Spending a few years in the gym and a lot of my time learning about the body, I have come to notice there are two kinds of people. Those who promise “fast results” or “quick fixes” if you buy what they’re selling, or those who don’t push any product and simply try to educate their audience.


You see, people that promote their own “fitness breakthroughs” or “revolutionary ways to get six pack abs” become so popular because they sell what people hope exists - an easy way out. In the process, all this provides is more confusion amongst the general public in regards to fitness. With more confusion becomes more challenges, as well as doubt. These kinds of people should not be considered in the forefront of fitness advisers, but they often out-shadow those who bring the hard facts (hard as they can be, such the fitness industry is always changing and evolving) and truth to the table. A great tool to have in your search for credible knowledge is being able to tell the difference between a sales pitch and a lesson.


Credentials are not always a necessity, but they can usually help decipher if what information comes from them is legitimate. For example, Jeff Cavalier from Athlean-x is a strength and conditioning coach, physical therapist, and works with elite athletes for a living. His opinion should be taken more seriously than Vince Sant from V-shreds, who copies Jeff for a living, stumbles over himself repeatedly, and has no formal education on the subject. There are many examples of good and bad advisers online. Weed the bad ones out by determining whether their first agenda is selling a product, and if what their saying seems too good to be true.


All this being said, there are a few pieces of advice that have resonated with me. Elliott Hulse’s strength camp videos preach the importance of dedication and patience. “Motivation gets you moving, but motivation doesn’t get anything done. Strong habits is what gets stuff done. Dedication overpowers motivation”. This goes right in line with what my high school gym teacher also once said to me. “It is times you don’t feel like going to the gym that are the the most important times you do”. Those words used to ring through my head like a nightmarish flashback whenever I was developing good habits and started feeling lackluster. If there is anything you take from this blog, let it be that dedication trumps motivation.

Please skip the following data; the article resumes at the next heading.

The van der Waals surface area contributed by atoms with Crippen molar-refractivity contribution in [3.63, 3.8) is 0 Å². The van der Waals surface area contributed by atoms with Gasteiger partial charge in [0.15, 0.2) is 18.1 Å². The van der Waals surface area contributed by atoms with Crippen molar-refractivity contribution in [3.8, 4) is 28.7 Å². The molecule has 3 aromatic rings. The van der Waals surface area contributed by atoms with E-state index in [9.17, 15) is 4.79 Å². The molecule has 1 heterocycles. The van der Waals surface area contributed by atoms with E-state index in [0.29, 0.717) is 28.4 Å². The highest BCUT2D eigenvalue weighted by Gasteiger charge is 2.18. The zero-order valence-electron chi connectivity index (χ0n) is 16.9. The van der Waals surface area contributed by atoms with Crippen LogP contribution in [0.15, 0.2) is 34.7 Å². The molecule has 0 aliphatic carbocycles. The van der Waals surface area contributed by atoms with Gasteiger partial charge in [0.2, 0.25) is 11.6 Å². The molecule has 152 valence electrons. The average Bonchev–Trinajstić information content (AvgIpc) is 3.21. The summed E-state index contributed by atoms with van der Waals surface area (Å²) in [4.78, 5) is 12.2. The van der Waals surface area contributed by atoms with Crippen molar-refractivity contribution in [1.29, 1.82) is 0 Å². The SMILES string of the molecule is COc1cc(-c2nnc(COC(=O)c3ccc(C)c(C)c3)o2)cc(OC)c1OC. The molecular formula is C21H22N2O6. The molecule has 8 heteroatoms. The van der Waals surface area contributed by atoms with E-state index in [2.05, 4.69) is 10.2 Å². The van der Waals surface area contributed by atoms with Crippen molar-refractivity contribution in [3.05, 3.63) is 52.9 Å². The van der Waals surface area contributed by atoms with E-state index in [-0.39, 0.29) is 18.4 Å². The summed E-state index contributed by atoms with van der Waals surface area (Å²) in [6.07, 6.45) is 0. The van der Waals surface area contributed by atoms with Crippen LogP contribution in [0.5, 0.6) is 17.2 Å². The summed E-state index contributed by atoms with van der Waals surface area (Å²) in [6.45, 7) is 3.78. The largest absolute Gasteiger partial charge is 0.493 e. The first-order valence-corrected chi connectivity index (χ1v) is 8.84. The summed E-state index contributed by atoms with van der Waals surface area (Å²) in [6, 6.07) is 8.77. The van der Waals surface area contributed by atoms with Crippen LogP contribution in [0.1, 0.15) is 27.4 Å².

A necessity for dedication is patience. It can be difficult to stay patient when you feel you’re not making any progress, but the truth is if you’re making a real effort to be better, it’s definitely happening. You might not realize it until you see an old picture of yourself, or notice how much stronger you are, because progress does not happen overnight. However; If you are truly not noticing any changes, it may be time to start asking questions or asking for professional advice. Which leads me to my last point. Never stop learning. The fitness industry is always changing and there is new information coming out, seemingly, every day. The body is the most complex machine out there, and there are so many different things to consider while training. Integration of strength training, cardio, diet, mobility/flexibility, recovery, periodization, specificity, structural tolerance, supplements, etc. There is also no better way to distinguish good or bad advice than being educated on the subject yourself.  


I could go on for pages on this subject, but this is a good start for the first thoughts that came to mind. What is some of the best/worst advice you’ve come across?


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